What is a right?
Rights are such a fundamental thing; everybody has them and governments and courts and other powers-that-be are constrained to respect them. It certainly is not unusual to hear people declare vehemently, “That is my right!” Also commonplace is “I have the right to [insert comment of choice here, such as ‘free speech’]” and “I have the right to privacy.”
But where do rights come from? How many readers would, if challenged, be able to answer the question, “What is a right?” How many will have to turn to Google or perhaps a legal dictionary? I have no empirical evidence but my gut tells me that the percentage of people who can answer that question is very small. None whom I have personally asked has been able to articulate an answer.
I admit that I find law to be a fascinating subject, which is why I am currently pursuing a degree in law. I am also well aware that not everyone will share my passion for the subject. My purpose for writing this column, however, is neither to “teach” law to its readers nor to make them passionate about it. The column is intended to provide to the ordinary citizen—I almost said ‘lawless citizen’—some clear idea of how the law works, particularly as regards issues that we see in the news daily.
Far too often, the ordinary citizen has no grasp of the concepts and principles behind the law and so there is ill-founded public outrage when behaviour does not conform to what is perceived as being “fair.” Often, it’s the nonsensical, ill-informed opinions put out there that stoke anger, intolerance and racial hatred. We see it regularly, in the letters to the editors of newspapers as well as in the contributions on online forums.
Law evolves in small increments as society sees fit. It is essentially a means of achieving social control, clamping down on aberrant behaviour that might bring harm to others. It seeks to prevent harm being done to others but, where harm has occurred, it punishes the perpetrator and tries to compensate the victim adequately and fairly.
That is why at the heart of the law lie the principles of fairness, justice, equity and equality as well as principles of deterrence and punishment of wrongdoing.
When we study the different legal systems around the world, we see that law is based around the society and legal systems are influenced by culture and religion as well as political agendas.
When we understand how the law works, we can understand the reasoning behind court judgments and recognise the logic and legal principles judges use to arrive at their decisions. We can also understand matters of public policy, politics and arguments (not disputes/quarrels but rather units of critical thinking). We can understand the need for contracts and courts, we can understand what a crime is and why it is a crime. We can understand the need for laws and why we should obey the law as well as what penalties apply when we don’t. We even understand why the penalty is what it is and whether or not it is fair.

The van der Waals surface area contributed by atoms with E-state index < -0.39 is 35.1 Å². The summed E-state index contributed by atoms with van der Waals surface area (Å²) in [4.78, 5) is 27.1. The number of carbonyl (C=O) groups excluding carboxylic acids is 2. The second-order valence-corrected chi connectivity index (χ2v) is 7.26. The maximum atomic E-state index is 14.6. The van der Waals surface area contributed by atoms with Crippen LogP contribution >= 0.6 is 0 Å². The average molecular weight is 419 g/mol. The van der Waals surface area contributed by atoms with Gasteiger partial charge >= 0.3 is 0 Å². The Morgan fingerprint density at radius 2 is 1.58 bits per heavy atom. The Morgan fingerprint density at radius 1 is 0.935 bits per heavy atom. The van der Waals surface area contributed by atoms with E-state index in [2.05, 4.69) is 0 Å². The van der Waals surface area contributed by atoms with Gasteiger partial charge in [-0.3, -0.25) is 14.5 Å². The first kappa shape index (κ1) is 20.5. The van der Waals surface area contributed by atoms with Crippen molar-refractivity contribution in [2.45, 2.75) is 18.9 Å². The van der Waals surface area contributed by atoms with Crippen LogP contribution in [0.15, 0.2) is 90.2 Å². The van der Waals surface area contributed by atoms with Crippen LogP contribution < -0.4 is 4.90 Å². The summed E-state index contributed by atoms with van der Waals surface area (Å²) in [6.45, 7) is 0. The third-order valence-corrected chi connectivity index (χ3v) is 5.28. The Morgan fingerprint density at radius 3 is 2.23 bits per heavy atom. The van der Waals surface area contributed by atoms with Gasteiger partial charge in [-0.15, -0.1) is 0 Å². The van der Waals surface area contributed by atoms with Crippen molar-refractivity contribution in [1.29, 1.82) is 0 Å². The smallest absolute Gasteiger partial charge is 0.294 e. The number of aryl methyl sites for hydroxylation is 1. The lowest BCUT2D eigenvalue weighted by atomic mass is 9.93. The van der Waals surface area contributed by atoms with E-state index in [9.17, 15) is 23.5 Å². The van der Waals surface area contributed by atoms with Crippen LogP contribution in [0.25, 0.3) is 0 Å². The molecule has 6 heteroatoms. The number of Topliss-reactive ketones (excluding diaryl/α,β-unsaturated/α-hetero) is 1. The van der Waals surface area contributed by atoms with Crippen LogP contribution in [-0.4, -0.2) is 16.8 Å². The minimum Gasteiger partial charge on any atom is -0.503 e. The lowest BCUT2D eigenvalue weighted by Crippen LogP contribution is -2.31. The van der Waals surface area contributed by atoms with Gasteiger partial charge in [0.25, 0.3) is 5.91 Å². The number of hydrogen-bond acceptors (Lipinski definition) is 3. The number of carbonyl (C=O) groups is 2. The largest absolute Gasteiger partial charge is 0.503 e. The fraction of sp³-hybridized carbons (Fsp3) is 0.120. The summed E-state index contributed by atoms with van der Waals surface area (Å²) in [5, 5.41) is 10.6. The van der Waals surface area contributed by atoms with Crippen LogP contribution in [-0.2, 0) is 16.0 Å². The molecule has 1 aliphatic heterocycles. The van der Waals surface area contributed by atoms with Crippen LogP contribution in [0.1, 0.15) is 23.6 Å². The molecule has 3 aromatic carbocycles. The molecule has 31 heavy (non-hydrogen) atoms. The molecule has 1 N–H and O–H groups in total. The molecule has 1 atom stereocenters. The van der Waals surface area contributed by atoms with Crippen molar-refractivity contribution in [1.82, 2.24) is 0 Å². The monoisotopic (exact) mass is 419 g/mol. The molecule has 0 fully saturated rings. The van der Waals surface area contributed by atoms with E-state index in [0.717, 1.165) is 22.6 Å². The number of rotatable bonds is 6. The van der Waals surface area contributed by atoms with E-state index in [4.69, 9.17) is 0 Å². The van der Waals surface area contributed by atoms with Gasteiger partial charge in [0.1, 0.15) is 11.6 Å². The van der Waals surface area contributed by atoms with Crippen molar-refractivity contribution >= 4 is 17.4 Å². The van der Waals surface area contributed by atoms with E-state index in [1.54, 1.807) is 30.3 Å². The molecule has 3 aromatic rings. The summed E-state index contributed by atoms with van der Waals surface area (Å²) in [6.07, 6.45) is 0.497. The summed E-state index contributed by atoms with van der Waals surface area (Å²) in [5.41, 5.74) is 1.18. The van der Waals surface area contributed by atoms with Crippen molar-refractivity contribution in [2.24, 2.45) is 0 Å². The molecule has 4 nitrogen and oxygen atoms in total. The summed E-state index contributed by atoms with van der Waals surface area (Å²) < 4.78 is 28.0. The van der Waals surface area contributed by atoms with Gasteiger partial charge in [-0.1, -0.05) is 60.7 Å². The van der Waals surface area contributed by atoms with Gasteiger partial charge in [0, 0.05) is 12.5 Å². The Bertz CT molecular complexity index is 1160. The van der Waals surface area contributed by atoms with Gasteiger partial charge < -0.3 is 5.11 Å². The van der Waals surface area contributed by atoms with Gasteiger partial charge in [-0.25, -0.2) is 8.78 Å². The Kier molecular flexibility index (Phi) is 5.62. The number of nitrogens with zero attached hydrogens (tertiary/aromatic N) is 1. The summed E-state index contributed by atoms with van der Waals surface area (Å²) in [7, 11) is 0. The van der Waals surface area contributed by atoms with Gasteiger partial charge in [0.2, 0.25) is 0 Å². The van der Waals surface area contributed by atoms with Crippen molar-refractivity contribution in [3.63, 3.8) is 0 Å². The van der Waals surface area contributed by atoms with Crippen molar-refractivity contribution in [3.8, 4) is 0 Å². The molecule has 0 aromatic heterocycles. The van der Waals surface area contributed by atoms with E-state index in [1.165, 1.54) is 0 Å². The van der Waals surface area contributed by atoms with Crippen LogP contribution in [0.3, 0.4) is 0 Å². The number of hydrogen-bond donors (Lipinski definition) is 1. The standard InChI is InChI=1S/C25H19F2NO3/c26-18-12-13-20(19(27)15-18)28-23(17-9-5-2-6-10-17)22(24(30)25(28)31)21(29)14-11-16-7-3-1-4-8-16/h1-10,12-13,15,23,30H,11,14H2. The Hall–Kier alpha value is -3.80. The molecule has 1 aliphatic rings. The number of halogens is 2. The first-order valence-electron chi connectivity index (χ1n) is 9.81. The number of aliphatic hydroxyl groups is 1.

When we understand how the law works, we understand the “Pratt & Morgan” judgment, why the Government can’t “bring back” the death penalty simply because it hasn’t ‘gone’ anywhere, why the Anti-Gang Act will never work, why the police are a laughable lot, why the Integrity Commission is just another toothless watchdog, why Chief Justice Archie’s current position is untenable, and why political progress in Trinidad and Tobago is a virtual impossibility.
When we understand how the law works, we see that incorrect opinions are as plentiful as donkey grass and that critical thinking is foreign to the political elite, the portion of it, at any rate, that we see on parade in Parliament.
Most of all, we will understand when and how we should insist on our right to express an opinion, which brings us back to where we began, with rights.
So let me ask a few questions about these “rights” that roll so easily off our tongue: By what yardstick do we measure ‘rightness’ or ‘wrongness’?
Is it right to bury persons up to the neck and throw stones at their head until they are dead? Is it right to throw a homosexual person off a 12-storey building? Is it right to hang a person if there is a possibility that (s)he is innocent? Is it right that the police can frame a person to satisfy crime statistics? Is it right for abortion to be illegal/legal? Is it right for the Catholic Church to ban condom use while tens of thousands of deaths might be prevented by using them? Is it right for a man to ‘marry’ and have sex with a 12-year-old girl?
To use another example, is it right for the authorities to insist that we drive at a certain speed? In the city of Birmingham where I live, which is nearly the size of Trinidad and Tobago, the speed limit is 20 mph. Practically everywhere! To get anywhere, one must leave early enough to cater for the speed limit and traffic! Why? The answer is simple: “Speed kills.” That is the reason provided for lowering the speed limit, a law passed without so much as a whimper of protest.
In Trinidad and Tobago, in contrast, when radar guns were being introduced, loud protests were raised—successfully!—to increase the speed limit, despite the country having a motor vehicle incident death rate more than 40 times that of the UK.
And by the way, remember that question, “What is a right?” I’ll just leave you to answer that, right?